The Turku Appeal Court has upheld a decision by a Pirkanmaa District Court to impose a ban on the neo-Nazi Nordic Resistance Movement (PVL), as well as its regional chapters and the PVL-linked Pohjoinen Perinne or Nordic Tradition group.
Last November, the Pirkanmaa District Court banned the organisation, but the neo-Nazi group appealed the decision in the higher court. On Friday, the Turku Court of Appeal overruled the appeal.
Like the lower court, the appellate court found that PVL’s activities ran counter to existing laws and good practice, so that a warning would not constitute sufficient action against the group.
The appeal court based its decision in part on the fact that PVL says it does not consider all races to be equal. The ruling also noted that PVL idealises fascism, is anti-Semitic and has infringed on the rights of sexual minorities.
The court stated that the neo-Nazi group has embraced violence and criminal offences committed in the name of the organisation and its values, and therefre ruled that this kind of activity is not protected by law.
No PVL sanctions for convicted members
Members of the group have been convicted of criminal offences between 2011 and 2016. The court found that although there has not been a significant number of such convictions, they have often involved politically-motivated violence and harassment committed in connection with political or ideological events organised by PVL or other groups.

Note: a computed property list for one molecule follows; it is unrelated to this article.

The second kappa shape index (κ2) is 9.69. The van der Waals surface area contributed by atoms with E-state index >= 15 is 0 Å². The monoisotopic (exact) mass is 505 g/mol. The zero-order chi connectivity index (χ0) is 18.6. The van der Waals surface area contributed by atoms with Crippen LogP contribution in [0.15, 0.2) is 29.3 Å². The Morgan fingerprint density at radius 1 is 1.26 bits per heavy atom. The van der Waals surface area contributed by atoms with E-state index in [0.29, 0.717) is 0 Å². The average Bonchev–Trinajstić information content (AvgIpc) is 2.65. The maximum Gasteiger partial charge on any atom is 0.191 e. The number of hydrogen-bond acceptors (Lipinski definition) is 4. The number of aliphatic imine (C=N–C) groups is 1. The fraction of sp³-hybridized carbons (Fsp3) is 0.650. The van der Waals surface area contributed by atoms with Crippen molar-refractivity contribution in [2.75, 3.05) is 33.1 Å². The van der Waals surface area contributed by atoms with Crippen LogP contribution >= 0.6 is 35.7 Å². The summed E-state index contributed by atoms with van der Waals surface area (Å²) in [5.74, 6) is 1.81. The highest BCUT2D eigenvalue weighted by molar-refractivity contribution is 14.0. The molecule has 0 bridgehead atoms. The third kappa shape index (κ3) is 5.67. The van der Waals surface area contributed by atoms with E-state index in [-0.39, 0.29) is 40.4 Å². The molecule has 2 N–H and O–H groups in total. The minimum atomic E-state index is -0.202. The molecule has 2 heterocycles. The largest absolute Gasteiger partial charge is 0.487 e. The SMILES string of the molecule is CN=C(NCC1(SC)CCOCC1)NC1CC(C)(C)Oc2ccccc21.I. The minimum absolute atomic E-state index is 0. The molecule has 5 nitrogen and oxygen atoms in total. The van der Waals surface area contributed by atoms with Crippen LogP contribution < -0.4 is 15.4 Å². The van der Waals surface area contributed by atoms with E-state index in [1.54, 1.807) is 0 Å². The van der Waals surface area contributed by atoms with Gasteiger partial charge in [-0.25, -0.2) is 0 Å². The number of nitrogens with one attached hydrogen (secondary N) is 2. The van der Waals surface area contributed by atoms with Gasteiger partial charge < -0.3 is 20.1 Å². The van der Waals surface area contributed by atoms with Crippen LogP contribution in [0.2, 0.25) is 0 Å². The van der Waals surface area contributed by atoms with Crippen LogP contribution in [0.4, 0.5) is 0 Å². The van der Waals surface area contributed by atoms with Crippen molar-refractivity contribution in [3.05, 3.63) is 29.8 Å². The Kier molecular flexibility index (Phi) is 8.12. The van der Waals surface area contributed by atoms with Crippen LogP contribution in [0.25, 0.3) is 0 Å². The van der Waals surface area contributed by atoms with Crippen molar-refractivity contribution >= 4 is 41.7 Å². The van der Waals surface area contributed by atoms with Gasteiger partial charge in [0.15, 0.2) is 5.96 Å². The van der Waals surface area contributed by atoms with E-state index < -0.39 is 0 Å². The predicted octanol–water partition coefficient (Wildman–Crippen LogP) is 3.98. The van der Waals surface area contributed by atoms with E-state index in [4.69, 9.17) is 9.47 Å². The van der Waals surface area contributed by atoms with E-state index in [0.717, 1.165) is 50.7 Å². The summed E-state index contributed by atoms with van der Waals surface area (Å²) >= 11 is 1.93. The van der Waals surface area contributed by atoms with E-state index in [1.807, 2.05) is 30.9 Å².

The Turku court also noted that although a PVL handbook warns activists that violence will lead to expulsion, no members convicted of violent crimes have been expelled, nor has their position in the organisation been affected.
The court ruled that Pohjoinen Perinne is a PVL associate that has engaged in activities such as fundraising on behalf of the PVL. It added that Pohjoinen Perinne has contributed to PVL’s illegal activities — also making a case for it to be shut down since a warning would not be sufficient.
For its part, the PVL has cited the constitution and argued that proscription would infringe on its freedom of speech and the right to assemble.
The National Police Board was behind the move to ban the Nordic Resistance Movement, arguing that the group’s activities violated law and good practice.
The PVL will have to cease operations once the court’s decision becomes enforceable, that is, when all avenues of appeal have been exhausted.